City of Vancouver hires chief housing officer

    1 of 1 2 of 1

      The City of Vancouver has appointed a chief housing officer, who is set to begin work next month to deliver more affordable housing.

      Mukhtar Latif, an international property consultant from the U.K., will be charged with helping to implement the recommendations of the mayor’s task force on housing affordability, and working with developers, not for profits, and provincial and federal agencies on housing.

      According to a news release issued by the city today (September 10), Latif’s experience includes being “instrumental” in securing housing development funding through his consulting work with real estate services provider Savills.

      He also has a background with not-for-profit housing associations, and has developed “a wide range of housing, from affordable rental to market-priced homes, including homes for the elderly, vulnerable, and those requiring care and support,” according to the city.

      The appointment of a chief housing officer—a new position at city hallstems from the mayor’s task force on housing affordability, which released its final report last year.

      Latif will begin his work with the city in early October.




      Sep 10, 2013 at 1:34pm

      Any idea of how much he is being paid?


      Sep 10, 2013 at 2:51pm

      It is really easy to make housing "affordable" in Vancouver. All you do is say that $84,000 a year is low-income and $2000 a month is affordable.

      Easy, isn't it?


      Sep 10, 2013 at 3:38pm

      maybe put in very punitive foreign ownership rules? no brainer. wonder why all our condo towers are sold out and empty? why keep building and selling them to foreign speculator/ money launderers? stop the bs. chief housing officer- hahahahaha what a joke.


      Sep 10, 2013 at 8:04pm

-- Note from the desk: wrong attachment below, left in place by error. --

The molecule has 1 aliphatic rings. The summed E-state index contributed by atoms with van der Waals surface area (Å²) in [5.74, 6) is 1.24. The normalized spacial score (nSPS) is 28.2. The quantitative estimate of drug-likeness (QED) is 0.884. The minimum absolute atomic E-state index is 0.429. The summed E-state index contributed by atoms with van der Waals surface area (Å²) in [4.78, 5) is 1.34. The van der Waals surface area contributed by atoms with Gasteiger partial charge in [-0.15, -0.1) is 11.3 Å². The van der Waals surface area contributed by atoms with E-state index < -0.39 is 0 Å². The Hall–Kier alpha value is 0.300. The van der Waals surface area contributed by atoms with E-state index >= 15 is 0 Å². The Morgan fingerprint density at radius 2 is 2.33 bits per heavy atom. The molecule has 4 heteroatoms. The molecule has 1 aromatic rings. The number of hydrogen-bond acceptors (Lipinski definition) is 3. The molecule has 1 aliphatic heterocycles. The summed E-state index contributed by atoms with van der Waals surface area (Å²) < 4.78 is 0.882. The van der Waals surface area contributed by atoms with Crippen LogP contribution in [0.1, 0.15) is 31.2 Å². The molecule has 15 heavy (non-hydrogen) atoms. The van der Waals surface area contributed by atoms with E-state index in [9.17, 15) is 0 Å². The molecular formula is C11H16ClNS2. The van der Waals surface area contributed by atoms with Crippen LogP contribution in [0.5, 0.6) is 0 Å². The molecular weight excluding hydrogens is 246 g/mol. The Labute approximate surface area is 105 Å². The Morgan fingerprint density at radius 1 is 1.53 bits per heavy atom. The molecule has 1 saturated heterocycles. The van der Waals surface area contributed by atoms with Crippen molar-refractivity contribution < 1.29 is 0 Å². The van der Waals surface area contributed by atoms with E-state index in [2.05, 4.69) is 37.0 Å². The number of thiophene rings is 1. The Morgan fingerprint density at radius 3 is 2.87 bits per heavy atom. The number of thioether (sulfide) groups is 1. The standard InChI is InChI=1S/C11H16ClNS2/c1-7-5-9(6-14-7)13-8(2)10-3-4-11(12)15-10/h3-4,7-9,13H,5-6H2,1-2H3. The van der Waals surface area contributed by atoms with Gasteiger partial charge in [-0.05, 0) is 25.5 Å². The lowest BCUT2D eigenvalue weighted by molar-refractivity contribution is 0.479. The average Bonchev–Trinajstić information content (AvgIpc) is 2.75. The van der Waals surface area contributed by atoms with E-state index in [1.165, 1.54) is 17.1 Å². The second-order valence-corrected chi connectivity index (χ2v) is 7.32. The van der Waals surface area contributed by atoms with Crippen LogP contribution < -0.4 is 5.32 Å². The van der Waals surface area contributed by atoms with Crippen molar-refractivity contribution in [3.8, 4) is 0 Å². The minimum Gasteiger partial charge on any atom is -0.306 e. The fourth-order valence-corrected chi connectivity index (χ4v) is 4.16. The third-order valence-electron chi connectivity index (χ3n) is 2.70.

The words "affordable housing" can no longer be used unless a
      specific dollar amount is used.

      Rick in Richmond

      Sep 11, 2013 at 12:45am

      Empty condos do not use police or fire services, ambulances or hospitals. They don't go to libraries, or clog our streets with cars. They don't send their children to school, nor use our ice arenas, swimming pools, or baseball diamonds. They don't demand bicycle lanes or dog parks.

      They pay all of the taxes, but use none of the services.

      Within reason -- and within proportion -- empty condos are actually an asset. They just sit there, using no public services of any kind. This saves the city a great deal of money every year.

      The trick is to figure out the right balance. No one has done it yet, but the logic seems unassailable.


      Sep 11, 2013 at 7:06am

      rick, a touch defensive.

      is an empty condo an asset for a vibrant city--no, it's a ghetto. would you go to paris if nobody lived there?

      Johan A. MacDonaldski

      Sep 11, 2013 at 7:56am

      Great. My tax dollars will go to a new bureaucrat's salary and to fund housing for poor folks, while I still can't afford to buy a home and save for retirement.

      Thanks Moonbeam. Nothing new.


      Sep 11, 2013 at 8:45am

      Rick - I agree that it is about balance. It's pretty obvious to most of us that the Vancouver market is very out of balance at the moment. Even with record-low interest rates, affordability is at historic lows.

      Under conditions such as these, it makes sense to put in temporary restrictions on investor and foreign purchases.


      Sep 11, 2013 at 8:46am

      all true....which is why they like a fully owned, empty city. that being said........when families cant afford to live here-they pack up and move to cities where they can. firms cant hire people to work here as housing costs are way to high. its bad for the city, bad for families, bad for firms. gregor should stop pretending he wants affordable housing and admit that all they care about is property tax revenue.

      Rick in Richmond

      Sep 11, 2013 at 11:03am

      Michael makes a good and essential point. The real issue is balance, and proportion.

      There is no law that can force anyone to live in his condo when he would rather live at his summer cottage for three months, or in Arizona for six. It would be ridiculous, and unconstitutional.

      Foreign investment control law is federal, and first deems ownership questions to be in "the national interest". Empty condos in Coal Harbour do not meet this first test.

      The vast majority of land owners at Point Roberts are Canadian. They live there, perhaps, six weeks a year. Are Americans entitled to force them into 12-month living, or to divest? Of course not.

      The answer, as always, will lie in taxation. At the point when the incentive to occupy (rent, lease, whatever) is greater than the incentive to allow to remain empty, the condos will fill up.

      Right now, empty condos are merely a capital gain waiting to be realized. And there is nothing remotely illegal about that.

      Our grandparents cannot be forced to occupy their Palm Beach condos either.